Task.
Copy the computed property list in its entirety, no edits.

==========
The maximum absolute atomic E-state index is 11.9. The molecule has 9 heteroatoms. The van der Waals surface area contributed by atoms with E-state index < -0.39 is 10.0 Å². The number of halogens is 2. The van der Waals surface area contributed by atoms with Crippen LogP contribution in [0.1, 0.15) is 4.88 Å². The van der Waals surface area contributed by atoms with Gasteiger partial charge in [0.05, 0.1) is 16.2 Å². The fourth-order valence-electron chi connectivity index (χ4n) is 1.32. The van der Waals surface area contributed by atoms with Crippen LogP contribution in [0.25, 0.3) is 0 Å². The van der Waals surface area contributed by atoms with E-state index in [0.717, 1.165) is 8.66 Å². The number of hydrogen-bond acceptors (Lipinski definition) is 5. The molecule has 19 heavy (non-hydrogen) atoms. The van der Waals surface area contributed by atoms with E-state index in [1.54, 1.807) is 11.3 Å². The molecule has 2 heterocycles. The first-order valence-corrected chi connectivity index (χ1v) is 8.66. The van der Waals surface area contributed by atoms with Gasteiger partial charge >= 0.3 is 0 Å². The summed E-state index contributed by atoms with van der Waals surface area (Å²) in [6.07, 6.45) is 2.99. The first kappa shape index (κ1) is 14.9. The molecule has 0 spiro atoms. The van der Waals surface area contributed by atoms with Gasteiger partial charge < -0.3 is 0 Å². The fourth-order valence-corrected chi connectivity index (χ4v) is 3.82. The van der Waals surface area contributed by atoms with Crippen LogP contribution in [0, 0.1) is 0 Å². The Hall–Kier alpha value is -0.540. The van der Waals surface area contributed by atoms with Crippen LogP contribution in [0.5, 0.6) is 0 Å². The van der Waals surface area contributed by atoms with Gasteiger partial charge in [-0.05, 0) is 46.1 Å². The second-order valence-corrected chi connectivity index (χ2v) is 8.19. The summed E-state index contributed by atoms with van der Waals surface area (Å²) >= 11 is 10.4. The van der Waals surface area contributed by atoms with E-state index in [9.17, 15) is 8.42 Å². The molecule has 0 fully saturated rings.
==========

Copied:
The maximum absolute atomic E-state index is 11.9. The molecule has 9 heteroatoms. The van der Waals surface area contributed by atoms with E-state index < -0.39 is 10.0 Å². The number of halogens is 2. The van der Waals surface area contributed by atoms with Crippen LogP contribution in [0.1, 0.15) is 4.88 Å². The van der Waals surface area contributed by atoms with Gasteiger partial charge in [0.05, 0.1) is 16.2 Å². The fourth-order valence-electron chi connectivity index (χ4n) is 1.32. The van der Waals surface area contributed by atoms with Crippen LogP contribution in [0.25, 0.3) is 0 Å². The van der Waals surface area contributed by atoms with E-state index in [0.717, 1.165) is 8.66 Å². The number of hydrogen-bond acceptors (Lipinski definition) is 5. The molecule has 19 heavy (non-hydrogen) atoms. The van der Waals surface area contributed by atoms with E-state index in [1.54, 1.807) is 11.3 Å². The molecule has 2 heterocycles. The first-order valence-corrected chi connectivity index (χ1v) is 8.66. The van der Waals surface area contributed by atoms with Gasteiger partial charge >= 0.3 is 0 Å². The summed E-state index contributed by atoms with van der Waals surface area (Å²) in [6.07, 6.45) is 2.99. The first kappa shape index (κ1) is 14.9. The molecule has 0 spiro atoms. The van der Waals surface area contributed by atoms with Gasteiger partial charge < -0.3 is 0 Å². The fourth-order valence-corrected chi connectivity index (χ4v) is 3.82. The van der Waals surface area contributed by atoms with Crippen LogP contribution in [0, 0.1) is 0 Å². The Hall–Kier alpha value is -0.540. The van der Waals surface area contributed by atoms with Crippen LogP contribution in [0.5, 0.6) is 0 Å². The van der Waals surface area contributed by atoms with Gasteiger partial charge in [-0.05, 0) is 46.1 Å². The second-order valence-corrected chi connectivity index (χ2v) is 8.19. The summed E-state index contributed by atoms with van der Waals surface area (Å²) >= 11 is 10.4. The van der Waals surface area contributed by atoms with E-state index in [9.17, 15) is 8.42 Å². The molecule has 0 fully saturated rings.